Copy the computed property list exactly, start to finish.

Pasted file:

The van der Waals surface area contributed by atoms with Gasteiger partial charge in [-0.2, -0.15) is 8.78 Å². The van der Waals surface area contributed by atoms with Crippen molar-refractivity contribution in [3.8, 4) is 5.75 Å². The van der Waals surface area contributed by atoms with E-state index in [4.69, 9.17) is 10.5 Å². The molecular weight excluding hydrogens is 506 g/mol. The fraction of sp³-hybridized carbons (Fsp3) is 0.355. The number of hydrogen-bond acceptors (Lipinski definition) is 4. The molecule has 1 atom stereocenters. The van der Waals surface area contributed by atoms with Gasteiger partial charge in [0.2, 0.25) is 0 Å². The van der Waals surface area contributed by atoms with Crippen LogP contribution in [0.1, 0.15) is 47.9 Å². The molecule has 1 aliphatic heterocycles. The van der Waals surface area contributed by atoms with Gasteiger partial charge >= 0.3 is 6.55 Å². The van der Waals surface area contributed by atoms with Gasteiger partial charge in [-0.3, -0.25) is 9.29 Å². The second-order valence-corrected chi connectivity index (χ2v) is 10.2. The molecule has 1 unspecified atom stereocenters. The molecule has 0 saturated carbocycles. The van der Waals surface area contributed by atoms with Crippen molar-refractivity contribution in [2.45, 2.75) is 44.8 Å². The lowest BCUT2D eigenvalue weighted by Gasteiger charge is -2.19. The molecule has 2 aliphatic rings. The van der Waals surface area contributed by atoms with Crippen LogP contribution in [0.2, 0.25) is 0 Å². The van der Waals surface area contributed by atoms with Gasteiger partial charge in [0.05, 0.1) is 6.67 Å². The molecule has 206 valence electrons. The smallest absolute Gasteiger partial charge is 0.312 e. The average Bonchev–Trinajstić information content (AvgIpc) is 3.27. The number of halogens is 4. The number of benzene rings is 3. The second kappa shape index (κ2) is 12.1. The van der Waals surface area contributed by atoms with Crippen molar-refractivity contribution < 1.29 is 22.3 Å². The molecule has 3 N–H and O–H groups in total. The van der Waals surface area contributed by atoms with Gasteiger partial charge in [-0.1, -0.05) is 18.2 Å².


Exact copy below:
The van der Waals surface area contributed by atoms with Gasteiger partial charge in [-0.2, -0.15) is 8.78 Å². The van der Waals surface area contributed by atoms with Crippen molar-refractivity contribution in [3.8, 4) is 5.75 Å². The van der Waals surface area contributed by atoms with E-state index in [4.69, 9.17) is 10.5 Å². The molecular weight excluding hydrogens is 506 g/mol. The fraction of sp³-hybridized carbons (Fsp3) is 0.355. The number of hydrogen-bond acceptors (Lipinski definition) is 4. The molecule has 1 atom stereocenters. The van der Waals surface area contributed by atoms with Gasteiger partial charge in [0.2, 0.25) is 0 Å². The van der Waals surface area contributed by atoms with Crippen LogP contribution in [0.1, 0.15) is 47.9 Å². The molecule has 1 aliphatic heterocycles. The van der Waals surface area contributed by atoms with Gasteiger partial charge >= 0.3 is 6.55 Å². The van der Waals surface area contributed by atoms with Gasteiger partial charge in [-0.3, -0.25) is 9.29 Å². The second-order valence-corrected chi connectivity index (χ2v) is 10.2. The molecule has 1 unspecified atom stereocenters. The molecule has 0 saturated carbocycles. The van der Waals surface area contributed by atoms with Crippen molar-refractivity contribution in [2.45, 2.75) is 44.8 Å². The lowest BCUT2D eigenvalue weighted by Gasteiger charge is -2.19. The molecule has 2 aliphatic rings. The van der Waals surface area contributed by atoms with Crippen LogP contribution in [0.2, 0.25) is 0 Å². The van der Waals surface area contributed by atoms with Gasteiger partial charge in [0.05, 0.1) is 6.67 Å². The molecule has 206 valence electrons. The smallest absolute Gasteiger partial charge is 0.312 e. The average Bonchev–Trinajstić information content (AvgIpc) is 3.27. The number of halogens is 4. The number of benzene rings is 3. The second kappa shape index (κ2) is 12.1. The van der Waals surface area contributed by atoms with Crippen molar-refractivity contribution < 1.29 is 22.3 Å². The molecule has 3 N–H and O–H groups in total. The van der Waals surface area contributed by atoms with Gasteiger partial charge in [-0.1, -0.05) is 18.2 Å².